The Maulana Azad Centre for Indian Culture (MACIC) will host an exhibition entitled “Facets of Indo-Islamic Architecture” by Dr Mohamed El Deeb from 11- 24 December 2013 at its premises. The exhibition will include a selection of photographs from a variety of different Islamic monuments in India, including the Taj Mahal, the Agra Fort and the Charminar in Hyderabad. The Ambassador of India, Mr. Navdeep Suri will inaugurate the exhibition on11 December 2013 at 6pm.
Indo-Islamic architecture encompasses a wide range of styles from various backgrounds that helped shape the architecture in the Indian subcontinent upon the advent of Islam in the 7th century. The Mughal Empire, an empire that ruled India from 1526 to 1764 left a mark on Indian architecture that was a mix of Arabic, Persian, Turkish and native Indian architecture. A major aspect of Mughal architecture is the symmetrical nature of buildings and courtyards. The most important symbol of Indo-Islamic architecture in India is the tomb or the mausoleum, which evolved from the basic cube and hemisphere of the early phase into a more detailed form during the Mughal period. The tomb chamber houses the cenotaph below, which is the grave. The most famous example of a tomb in India is the Taj Mahal.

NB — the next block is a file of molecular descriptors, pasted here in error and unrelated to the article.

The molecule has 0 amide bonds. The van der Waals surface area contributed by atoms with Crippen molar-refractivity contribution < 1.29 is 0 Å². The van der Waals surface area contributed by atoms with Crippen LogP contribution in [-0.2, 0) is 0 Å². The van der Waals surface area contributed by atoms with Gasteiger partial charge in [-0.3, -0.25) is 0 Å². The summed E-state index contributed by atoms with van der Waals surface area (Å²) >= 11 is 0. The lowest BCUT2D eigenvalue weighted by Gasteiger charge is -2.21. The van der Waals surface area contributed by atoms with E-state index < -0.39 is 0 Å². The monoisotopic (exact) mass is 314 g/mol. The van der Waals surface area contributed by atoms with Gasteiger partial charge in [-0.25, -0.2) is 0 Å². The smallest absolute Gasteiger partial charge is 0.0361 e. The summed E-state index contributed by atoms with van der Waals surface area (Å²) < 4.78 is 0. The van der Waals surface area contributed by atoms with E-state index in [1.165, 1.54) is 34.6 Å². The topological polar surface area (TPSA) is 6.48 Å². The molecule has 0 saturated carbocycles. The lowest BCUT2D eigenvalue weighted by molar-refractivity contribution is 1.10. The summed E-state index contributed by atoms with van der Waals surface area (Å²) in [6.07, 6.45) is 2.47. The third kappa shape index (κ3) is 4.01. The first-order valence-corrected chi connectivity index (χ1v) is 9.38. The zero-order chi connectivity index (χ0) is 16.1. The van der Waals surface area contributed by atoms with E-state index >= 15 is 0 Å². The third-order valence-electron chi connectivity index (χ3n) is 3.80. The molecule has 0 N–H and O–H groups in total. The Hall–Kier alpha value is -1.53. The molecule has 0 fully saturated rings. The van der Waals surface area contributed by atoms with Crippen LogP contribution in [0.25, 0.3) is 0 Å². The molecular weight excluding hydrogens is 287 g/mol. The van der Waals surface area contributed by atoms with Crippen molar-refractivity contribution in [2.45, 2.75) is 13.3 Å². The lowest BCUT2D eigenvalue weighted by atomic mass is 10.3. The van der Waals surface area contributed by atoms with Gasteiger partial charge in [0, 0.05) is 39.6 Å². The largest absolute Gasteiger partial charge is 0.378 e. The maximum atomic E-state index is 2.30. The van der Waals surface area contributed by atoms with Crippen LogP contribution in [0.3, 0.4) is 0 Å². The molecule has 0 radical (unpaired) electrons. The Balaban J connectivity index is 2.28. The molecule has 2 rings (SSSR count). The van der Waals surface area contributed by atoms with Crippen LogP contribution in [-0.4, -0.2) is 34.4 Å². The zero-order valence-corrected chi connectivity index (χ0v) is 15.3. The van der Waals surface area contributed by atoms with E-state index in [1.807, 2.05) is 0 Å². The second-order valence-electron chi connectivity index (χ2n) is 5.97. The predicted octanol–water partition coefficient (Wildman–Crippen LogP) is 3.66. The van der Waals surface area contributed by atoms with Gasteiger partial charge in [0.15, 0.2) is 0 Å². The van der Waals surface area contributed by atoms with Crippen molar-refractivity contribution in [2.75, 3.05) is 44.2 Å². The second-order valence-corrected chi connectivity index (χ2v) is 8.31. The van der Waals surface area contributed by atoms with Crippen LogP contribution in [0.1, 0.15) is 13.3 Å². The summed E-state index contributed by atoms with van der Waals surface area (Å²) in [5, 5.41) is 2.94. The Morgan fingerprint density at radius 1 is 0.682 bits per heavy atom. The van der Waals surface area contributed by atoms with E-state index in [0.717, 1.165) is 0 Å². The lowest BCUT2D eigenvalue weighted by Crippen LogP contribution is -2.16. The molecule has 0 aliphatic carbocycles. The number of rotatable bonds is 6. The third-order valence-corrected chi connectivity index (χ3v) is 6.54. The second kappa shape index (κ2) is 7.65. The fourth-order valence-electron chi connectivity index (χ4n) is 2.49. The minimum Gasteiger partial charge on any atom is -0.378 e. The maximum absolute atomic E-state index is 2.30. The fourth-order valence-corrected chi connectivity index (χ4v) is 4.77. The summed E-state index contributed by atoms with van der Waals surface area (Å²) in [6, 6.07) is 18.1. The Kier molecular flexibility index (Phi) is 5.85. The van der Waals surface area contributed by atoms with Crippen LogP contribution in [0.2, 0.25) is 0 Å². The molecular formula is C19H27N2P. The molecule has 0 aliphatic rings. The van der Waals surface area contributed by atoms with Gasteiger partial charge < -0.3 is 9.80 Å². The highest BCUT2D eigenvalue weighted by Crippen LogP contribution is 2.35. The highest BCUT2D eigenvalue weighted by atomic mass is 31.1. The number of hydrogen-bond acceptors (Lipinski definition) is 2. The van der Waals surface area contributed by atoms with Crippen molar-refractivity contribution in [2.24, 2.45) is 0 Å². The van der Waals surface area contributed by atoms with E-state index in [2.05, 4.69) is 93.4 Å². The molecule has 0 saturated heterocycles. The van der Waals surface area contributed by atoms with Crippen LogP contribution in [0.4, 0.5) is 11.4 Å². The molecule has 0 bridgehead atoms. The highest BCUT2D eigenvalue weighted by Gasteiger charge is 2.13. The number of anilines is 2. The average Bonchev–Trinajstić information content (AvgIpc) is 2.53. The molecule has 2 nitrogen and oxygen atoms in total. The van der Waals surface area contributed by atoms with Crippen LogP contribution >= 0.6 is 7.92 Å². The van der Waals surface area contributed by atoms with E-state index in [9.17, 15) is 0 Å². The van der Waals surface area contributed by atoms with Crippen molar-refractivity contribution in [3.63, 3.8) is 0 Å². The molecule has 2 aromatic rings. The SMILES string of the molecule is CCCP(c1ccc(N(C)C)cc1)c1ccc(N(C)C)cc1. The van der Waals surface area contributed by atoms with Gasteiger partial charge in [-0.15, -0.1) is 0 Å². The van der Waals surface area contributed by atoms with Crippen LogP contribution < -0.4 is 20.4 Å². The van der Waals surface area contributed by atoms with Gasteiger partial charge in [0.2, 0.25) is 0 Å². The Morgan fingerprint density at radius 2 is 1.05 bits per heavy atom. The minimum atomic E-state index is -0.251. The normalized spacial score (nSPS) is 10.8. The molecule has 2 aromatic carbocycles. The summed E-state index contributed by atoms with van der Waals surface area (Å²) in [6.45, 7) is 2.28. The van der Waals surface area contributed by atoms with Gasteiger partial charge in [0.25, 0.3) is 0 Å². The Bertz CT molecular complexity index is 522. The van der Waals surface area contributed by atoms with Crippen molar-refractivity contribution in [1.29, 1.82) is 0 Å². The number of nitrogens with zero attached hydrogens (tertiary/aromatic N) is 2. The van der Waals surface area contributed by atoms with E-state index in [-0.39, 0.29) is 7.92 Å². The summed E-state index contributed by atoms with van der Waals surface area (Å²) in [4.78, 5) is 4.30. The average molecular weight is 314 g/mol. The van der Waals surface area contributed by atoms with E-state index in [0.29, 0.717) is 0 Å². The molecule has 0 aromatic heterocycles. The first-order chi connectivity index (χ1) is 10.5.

Dr Mohamed El Deeb is an orthopedic surgeon and passionate photographer, with numerous exhibitions to his credit. He is the General Secretary of the Egyptian Salon of Photography and member of various Societies of Photography, including the Royal British Society and the Saudi Photography Society. He has held exhibitions at various cultural centres in Egypt as well as abroad, including Switzerland, London and Vienna.
The exhibition will be open Sunday through Wednesday from 10am to 5pm and on Thursdays from 12.30pm to 7.30pm until 24 December 2013.